Does Dr. Laura know what men want? (Apparently so…)

This week my article titled “Does Dr. Laura know what women want?” was published. In it, I discuss a caller who vented his feelings to Dr. Laura about his wife who he thought had “let herself go.”

I was disgusted and annoyed that he would put that kind of pressure on his wife to look perfect, and I exaggerated my point.

I have a confession to make:

I hadn’t yet finished the book.

After submitting the column and feeling witty, I went back to the book for a quick “crunch time” speed-read to finish before book club next week.

The more I read, the more I began to realize the point Dr. Laura was trying to make. One sentence in particular shot out at me like a firework in the sky:

“No, I probably will not be writing about the care and feeding of wives.”

Gulp!

“Why? Because the truth is that when it comes to home and relationships, women rule. This is a book about how to rule wisely and lovingly.”

I was floored. First off, How did Dr. Laura know EXACTLY what I was thinking?! Second, I had never thought of my relationship with my husband as one of us women having more “power.” But the more I pondered this idea, the more sense it made in that we women actually do have the “power” to SET THE MOOD of the relationship. You know that quote, “Happy wife, happy life”? It’s true. If we are positively reinforcing, kind, thoughtful, warm, giving, nurturing, all those “feminine” things that are already innate in us women, our men will slay dragons and climb any mountain. Men grow up wanting and needing the love and nurture of their mothers, and spend the rest of their lives wanting and needing that from their wives.

Case in point: Last weekend I was up in Logan speaking to a group of girls for Deseret Book’s “Time Out for Girls.” It was a tough first night, and as I walked into my little hotel room close to midnight with a cranky baby and a heavily-weighted stroller, the thought of waking in a few short hours and doing it all over again was almost too overwhelming.

I called my husband and expressed my feelings and concerns. He was reassuring, as usual, and told me he loved me and to get some rest.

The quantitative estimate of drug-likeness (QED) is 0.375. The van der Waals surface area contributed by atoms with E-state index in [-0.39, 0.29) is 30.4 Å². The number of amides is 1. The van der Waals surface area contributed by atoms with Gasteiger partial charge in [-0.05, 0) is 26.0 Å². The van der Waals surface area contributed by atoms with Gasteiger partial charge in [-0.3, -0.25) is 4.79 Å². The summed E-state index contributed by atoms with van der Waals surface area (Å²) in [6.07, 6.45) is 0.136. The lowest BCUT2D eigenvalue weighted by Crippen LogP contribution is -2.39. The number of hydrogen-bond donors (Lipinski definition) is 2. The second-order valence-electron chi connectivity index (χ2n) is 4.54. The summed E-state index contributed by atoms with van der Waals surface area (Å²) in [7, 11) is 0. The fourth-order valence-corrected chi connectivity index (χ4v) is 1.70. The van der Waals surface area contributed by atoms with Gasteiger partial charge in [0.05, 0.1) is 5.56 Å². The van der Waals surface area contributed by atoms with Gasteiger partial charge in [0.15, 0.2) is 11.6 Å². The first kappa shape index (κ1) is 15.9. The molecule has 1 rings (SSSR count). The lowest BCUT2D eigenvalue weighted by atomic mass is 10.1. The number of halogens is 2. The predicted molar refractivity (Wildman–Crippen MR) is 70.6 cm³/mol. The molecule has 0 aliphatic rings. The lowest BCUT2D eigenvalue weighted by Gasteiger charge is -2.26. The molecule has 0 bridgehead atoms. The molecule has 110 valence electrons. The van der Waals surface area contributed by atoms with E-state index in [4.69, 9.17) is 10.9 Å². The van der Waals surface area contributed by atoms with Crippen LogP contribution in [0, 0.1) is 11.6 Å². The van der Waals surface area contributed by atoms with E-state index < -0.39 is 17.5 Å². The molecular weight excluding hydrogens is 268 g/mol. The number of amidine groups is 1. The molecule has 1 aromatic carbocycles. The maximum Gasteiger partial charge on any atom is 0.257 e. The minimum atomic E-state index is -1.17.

The next evening after a much more successful — if still a little stressful, yet most fulfilling — day, I came home to the most amazing of surprises, the ultimate “I love you, I want you to be happy” gift in my eyes:

A completely, perfectly, spotless home.

My husband had not only deep-cleaned, vacuumed, picked-up and polished our house, but he tackled the most dreadful of tasks: cleaning out the closet. He organized, arranged, stacked and DI-ed that sucker to a “T.” The sweaters were stacked. The skirts were hung. The socks were sorted. No more flinging pants up on a shelf and quickly covering your head in case of a bad aim. Nope. They were department-store displayed, all facing the same direction in little, neat piles.

People, even the underneaths were folded.

I tell you what, every worry, doubt, stress, fear and frustration flew right out the window. I even took a picture of me staring at the shelves with a look of pure ecstasy.closet

Two days later I caught the bug and did the garage.

Now, what made my husband do something so incredible, you ask? I hate to tell you that it’s mostly because he’s just the most amazing, wonderful, selfless and giving man and that his make and model is, in my opinion, very rare, but I also think it’s because since reading Dr. Laura’s book, I’ve actually tried to follow some of her advice. (Tail between legs.) Here are three things I’ve learned:

1. Let little things go.